The annual update of the IUCN Red List has pronounced the Western black rhino (Diceros bicornis longipes), formerly found in Cameroon and other West African countries, extinct and the Northern white rhino (Ceratoherium simum cottoni) as presumed Extinct in the Wild. Coming so soon after the confirmation that Vietnam has now lost all of its Javan rhinos to poaching, and with the poaching crisis now reaching Namibia, this has not been a good few weeks for rhinos.
Comment from Save the Rhino
Too late for the Western black rhino – but what about other rhino species?
When I attended the African Rhino Specialist Group meeting in 2006, the news then was that researchers had failed to find any spoor of the Western black rhino, despite extensive efforts, including bringing in an expert tracker from Zimbabwe. The Northern white rhino was also then in grave danger, with what was thought to be only four animals surviving in Garamba National Park in the Democratic Republic of Congo. Surveys conducted in Garamba since then have found no trace of the Northern whites, so the Red List category of presumed “Extinct in the Wild” has been applied.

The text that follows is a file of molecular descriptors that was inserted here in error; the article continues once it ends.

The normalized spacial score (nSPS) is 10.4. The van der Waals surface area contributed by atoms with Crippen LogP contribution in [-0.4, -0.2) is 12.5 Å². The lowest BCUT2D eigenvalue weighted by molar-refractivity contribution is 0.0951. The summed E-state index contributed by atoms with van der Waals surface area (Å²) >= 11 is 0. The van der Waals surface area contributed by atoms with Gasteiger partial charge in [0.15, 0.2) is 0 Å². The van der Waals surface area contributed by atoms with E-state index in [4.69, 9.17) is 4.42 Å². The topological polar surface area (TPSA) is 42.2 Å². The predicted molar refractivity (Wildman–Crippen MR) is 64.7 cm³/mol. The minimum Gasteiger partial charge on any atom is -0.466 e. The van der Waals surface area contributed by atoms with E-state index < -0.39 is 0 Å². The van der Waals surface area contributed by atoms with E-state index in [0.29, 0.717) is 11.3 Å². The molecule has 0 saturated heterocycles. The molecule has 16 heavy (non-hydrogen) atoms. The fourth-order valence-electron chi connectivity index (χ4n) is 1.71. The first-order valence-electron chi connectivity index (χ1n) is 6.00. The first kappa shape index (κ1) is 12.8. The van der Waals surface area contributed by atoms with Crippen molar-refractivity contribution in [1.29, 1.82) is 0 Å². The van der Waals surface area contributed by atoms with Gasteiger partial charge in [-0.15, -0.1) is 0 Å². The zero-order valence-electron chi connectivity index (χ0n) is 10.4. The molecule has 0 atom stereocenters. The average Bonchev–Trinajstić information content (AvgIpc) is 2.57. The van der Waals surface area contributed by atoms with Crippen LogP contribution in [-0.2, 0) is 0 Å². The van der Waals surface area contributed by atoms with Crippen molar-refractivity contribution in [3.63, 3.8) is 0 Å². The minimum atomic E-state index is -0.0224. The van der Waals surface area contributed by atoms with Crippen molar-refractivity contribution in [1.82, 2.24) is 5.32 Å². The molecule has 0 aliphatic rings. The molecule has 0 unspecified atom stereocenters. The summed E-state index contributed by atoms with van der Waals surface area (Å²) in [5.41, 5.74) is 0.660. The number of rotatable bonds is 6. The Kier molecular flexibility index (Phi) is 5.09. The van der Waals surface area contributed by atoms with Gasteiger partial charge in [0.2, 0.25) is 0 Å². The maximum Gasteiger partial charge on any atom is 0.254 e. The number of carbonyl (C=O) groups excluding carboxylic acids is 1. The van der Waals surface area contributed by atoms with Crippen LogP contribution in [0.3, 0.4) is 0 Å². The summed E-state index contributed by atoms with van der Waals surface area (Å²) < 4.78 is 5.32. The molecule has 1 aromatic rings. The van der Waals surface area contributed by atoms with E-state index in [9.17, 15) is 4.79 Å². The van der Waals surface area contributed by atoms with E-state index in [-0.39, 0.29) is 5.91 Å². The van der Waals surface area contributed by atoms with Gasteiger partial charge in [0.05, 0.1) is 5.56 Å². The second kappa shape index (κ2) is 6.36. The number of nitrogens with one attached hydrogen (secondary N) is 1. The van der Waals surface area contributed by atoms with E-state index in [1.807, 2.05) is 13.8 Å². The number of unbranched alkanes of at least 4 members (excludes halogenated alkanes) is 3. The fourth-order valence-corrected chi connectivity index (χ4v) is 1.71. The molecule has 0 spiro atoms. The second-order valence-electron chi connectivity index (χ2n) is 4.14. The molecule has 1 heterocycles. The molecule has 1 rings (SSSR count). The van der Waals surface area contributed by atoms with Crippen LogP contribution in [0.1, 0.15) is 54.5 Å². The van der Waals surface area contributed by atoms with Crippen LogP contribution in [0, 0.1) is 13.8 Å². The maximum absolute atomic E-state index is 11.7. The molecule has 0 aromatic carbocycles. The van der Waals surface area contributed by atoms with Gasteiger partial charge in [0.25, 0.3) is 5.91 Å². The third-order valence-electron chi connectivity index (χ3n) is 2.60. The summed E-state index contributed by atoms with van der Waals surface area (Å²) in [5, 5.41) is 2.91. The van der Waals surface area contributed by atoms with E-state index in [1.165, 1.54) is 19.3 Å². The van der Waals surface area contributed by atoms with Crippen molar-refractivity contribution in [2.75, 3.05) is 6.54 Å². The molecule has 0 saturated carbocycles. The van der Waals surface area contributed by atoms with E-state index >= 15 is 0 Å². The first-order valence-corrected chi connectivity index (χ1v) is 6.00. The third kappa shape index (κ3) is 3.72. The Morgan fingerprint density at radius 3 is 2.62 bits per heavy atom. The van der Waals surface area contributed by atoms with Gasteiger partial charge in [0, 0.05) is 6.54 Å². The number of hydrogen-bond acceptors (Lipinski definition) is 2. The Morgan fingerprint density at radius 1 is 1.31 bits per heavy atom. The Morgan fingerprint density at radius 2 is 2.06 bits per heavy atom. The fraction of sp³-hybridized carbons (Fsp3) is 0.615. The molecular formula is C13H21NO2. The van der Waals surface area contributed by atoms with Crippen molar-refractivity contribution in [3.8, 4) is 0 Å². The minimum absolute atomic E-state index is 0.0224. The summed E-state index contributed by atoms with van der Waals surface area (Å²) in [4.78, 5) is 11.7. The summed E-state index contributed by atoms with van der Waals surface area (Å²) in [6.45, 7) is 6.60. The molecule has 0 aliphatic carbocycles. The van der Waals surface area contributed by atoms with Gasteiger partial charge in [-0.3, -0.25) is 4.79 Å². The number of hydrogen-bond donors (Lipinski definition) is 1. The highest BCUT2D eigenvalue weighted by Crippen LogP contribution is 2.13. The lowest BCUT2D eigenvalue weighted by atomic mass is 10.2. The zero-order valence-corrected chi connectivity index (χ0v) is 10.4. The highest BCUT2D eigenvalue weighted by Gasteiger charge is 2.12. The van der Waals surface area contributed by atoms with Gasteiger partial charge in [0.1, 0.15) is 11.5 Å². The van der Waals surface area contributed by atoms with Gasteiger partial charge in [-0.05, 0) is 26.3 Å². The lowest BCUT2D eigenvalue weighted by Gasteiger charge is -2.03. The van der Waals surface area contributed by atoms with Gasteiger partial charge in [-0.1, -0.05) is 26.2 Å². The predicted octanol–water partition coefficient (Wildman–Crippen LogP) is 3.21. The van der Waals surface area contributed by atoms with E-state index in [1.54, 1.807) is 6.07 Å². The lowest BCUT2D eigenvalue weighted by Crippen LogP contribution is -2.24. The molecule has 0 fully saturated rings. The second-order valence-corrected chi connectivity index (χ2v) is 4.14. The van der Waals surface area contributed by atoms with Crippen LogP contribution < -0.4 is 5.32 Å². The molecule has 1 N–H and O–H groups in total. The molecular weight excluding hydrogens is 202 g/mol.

To some extent, this news is old news: we have known for five years that the Western black rhino is gone. The Red List, understandably, waits for five years before updating the status, in case any other information comes in. So this is not the final nail in the coffin; rather, it’s just the name on the headstone. We could add: “The failure by governments to take decisive action when needed lost this species to our planet” as the epitah. It’s too late to do anything for the Western black rhino now.
We keep crying “Wolf!” Is anyone going to listen this time?
Cathy Dean, Director, Save the Rhino International, 11 November 2011